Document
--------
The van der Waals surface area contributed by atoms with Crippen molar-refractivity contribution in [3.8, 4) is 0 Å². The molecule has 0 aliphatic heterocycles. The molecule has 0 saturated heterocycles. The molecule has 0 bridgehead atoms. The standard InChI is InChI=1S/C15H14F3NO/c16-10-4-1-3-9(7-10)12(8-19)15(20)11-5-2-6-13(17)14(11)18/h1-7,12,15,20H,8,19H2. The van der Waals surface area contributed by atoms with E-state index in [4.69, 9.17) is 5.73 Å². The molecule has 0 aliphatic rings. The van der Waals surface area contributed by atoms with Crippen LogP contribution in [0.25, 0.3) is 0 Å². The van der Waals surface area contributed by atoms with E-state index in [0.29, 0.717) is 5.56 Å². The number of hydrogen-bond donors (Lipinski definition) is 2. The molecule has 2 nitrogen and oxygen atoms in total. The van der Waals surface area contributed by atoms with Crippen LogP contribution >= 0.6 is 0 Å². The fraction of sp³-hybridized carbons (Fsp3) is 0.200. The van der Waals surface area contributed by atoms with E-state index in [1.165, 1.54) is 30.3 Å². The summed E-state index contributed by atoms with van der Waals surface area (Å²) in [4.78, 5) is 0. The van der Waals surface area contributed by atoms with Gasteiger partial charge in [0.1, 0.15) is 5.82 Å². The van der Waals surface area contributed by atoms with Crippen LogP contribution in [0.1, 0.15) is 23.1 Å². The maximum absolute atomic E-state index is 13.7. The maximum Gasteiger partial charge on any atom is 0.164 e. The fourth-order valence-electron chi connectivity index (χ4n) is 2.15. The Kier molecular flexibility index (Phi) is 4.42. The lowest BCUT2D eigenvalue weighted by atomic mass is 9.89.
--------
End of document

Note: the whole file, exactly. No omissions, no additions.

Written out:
The van der Waals surface area contributed by atoms with Crippen molar-refractivity contribution in [3.8, 4) is 0 Å². The molecule has 0 aliphatic heterocycles. The molecule has 0 saturated heterocycles. The molecule has 0 bridgehead atoms. The standard InChI is InChI=1S/C15H14F3NO/c16-10-4-1-3-9(7-10)12(8-19)15(20)11-5-2-6-13(17)14(11)18/h1-7,12,15,20H,8,19H2. The van der Waals surface area contributed by atoms with E-state index in [4.69, 9.17) is 5.73 Å². The molecule has 0 aliphatic rings. The van der Waals surface area contributed by atoms with Crippen LogP contribution in [0.25, 0.3) is 0 Å². The van der Waals surface area contributed by atoms with E-state index in [0.29, 0.717) is 5.56 Å². The number of hydrogen-bond donors (Lipinski definition) is 2. The molecule has 2 nitrogen and oxygen atoms in total. The van der Waals surface area contributed by atoms with Crippen LogP contribution >= 0.6 is 0 Å². The fraction of sp³-hybridized carbons (Fsp3) is 0.200. The van der Waals surface area contributed by atoms with E-state index in [1.165, 1.54) is 30.3 Å². The summed E-state index contributed by atoms with van der Waals surface area (Å²) in [4.78, 5) is 0. The van der Waals surface area contributed by atoms with Gasteiger partial charge in [0.1, 0.15) is 5.82 Å². The van der Waals surface area contributed by atoms with Crippen LogP contribution in [0.1, 0.15) is 23.1 Å². The maximum absolute atomic E-state index is 13.7. The maximum Gasteiger partial charge on any atom is 0.164 e. The fourth-order valence-electron chi connectivity index (χ4n) is 2.15. The Kier molecular flexibility index (Phi) is 4.42. The lowest BCUT2D eigenvalue weighted by atomic mass is 9.89.